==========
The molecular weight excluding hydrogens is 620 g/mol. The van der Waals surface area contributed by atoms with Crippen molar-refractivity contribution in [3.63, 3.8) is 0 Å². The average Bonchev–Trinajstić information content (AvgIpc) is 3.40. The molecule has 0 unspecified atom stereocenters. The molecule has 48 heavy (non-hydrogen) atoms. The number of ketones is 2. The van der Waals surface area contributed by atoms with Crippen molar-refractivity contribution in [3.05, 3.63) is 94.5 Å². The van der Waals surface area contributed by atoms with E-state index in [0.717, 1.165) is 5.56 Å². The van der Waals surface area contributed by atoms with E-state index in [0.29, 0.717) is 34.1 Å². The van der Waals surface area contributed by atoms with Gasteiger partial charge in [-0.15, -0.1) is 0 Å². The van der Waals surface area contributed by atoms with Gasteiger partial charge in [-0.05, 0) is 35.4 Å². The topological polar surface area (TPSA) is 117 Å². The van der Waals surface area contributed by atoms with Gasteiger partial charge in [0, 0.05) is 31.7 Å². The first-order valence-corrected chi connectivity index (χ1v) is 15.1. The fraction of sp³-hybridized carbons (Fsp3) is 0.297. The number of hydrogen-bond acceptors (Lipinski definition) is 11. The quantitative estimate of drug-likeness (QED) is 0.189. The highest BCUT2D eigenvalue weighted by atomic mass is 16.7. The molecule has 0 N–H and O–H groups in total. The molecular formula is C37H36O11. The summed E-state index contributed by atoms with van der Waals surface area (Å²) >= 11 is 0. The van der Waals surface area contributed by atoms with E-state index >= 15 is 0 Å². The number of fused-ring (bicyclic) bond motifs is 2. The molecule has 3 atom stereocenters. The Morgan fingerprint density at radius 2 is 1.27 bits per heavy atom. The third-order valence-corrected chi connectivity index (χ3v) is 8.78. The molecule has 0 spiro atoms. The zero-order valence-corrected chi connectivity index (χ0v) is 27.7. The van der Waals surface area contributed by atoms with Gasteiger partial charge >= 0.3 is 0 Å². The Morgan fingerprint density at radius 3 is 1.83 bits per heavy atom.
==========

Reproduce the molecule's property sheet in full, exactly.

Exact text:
The molecular weight excluding hydrogens is 620 g/mol. The van der Waals surface area contributed by atoms with Crippen molar-refractivity contribution in [3.63, 3.8) is 0 Å². The average Bonchev–Trinajstić information content (AvgIpc) is 3.40. The molecule has 0 unspecified atom stereocenters. The molecule has 48 heavy (non-hydrogen) atoms. The number of ketones is 2. The van der Waals surface area contributed by atoms with Crippen molar-refractivity contribution in [3.05, 3.63) is 94.5 Å². The van der Waals surface area contributed by atoms with E-state index in [0.717, 1.165) is 5.56 Å². The van der Waals surface area contributed by atoms with E-state index in [0.29, 0.717) is 34.1 Å². The van der Waals surface area contributed by atoms with Gasteiger partial charge in [-0.15, -0.1) is 0 Å². The van der Waals surface area contributed by atoms with Gasteiger partial charge in [-0.05, 0) is 35.4 Å². The topological polar surface area (TPSA) is 117 Å². The van der Waals surface area contributed by atoms with Gasteiger partial charge in [0, 0.05) is 31.7 Å². The first-order valence-corrected chi connectivity index (χ1v) is 15.1. The fraction of sp³-hybridized carbons (Fsp3) is 0.297. The number of hydrogen-bond acceptors (Lipinski definition) is 11. The quantitative estimate of drug-likeness (QED) is 0.189. The highest BCUT2D eigenvalue weighted by atomic mass is 16.7. The molecule has 0 N–H and O–H groups in total. The molecular formula is C37H36O11. The summed E-state index contributed by atoms with van der Waals surface area (Å²) >= 11 is 0. The van der Waals surface area contributed by atoms with E-state index >= 15 is 0 Å². The number of fused-ring (bicyclic) bond motifs is 2. The molecule has 3 atom stereocenters. The Morgan fingerprint density at radius 2 is 1.27 bits per heavy atom. The third-order valence-corrected chi connectivity index (χ3v) is 8.78. The molecule has 0 spiro atoms. The zero-order valence-corrected chi connectivity index (χ0v) is 27.7. The van der Waals surface area contributed by atoms with Gasteiger partial charge >= 0.3 is 0 Å². The Morgan fingerprint density at radius 3 is 1.83 bits per heavy atom.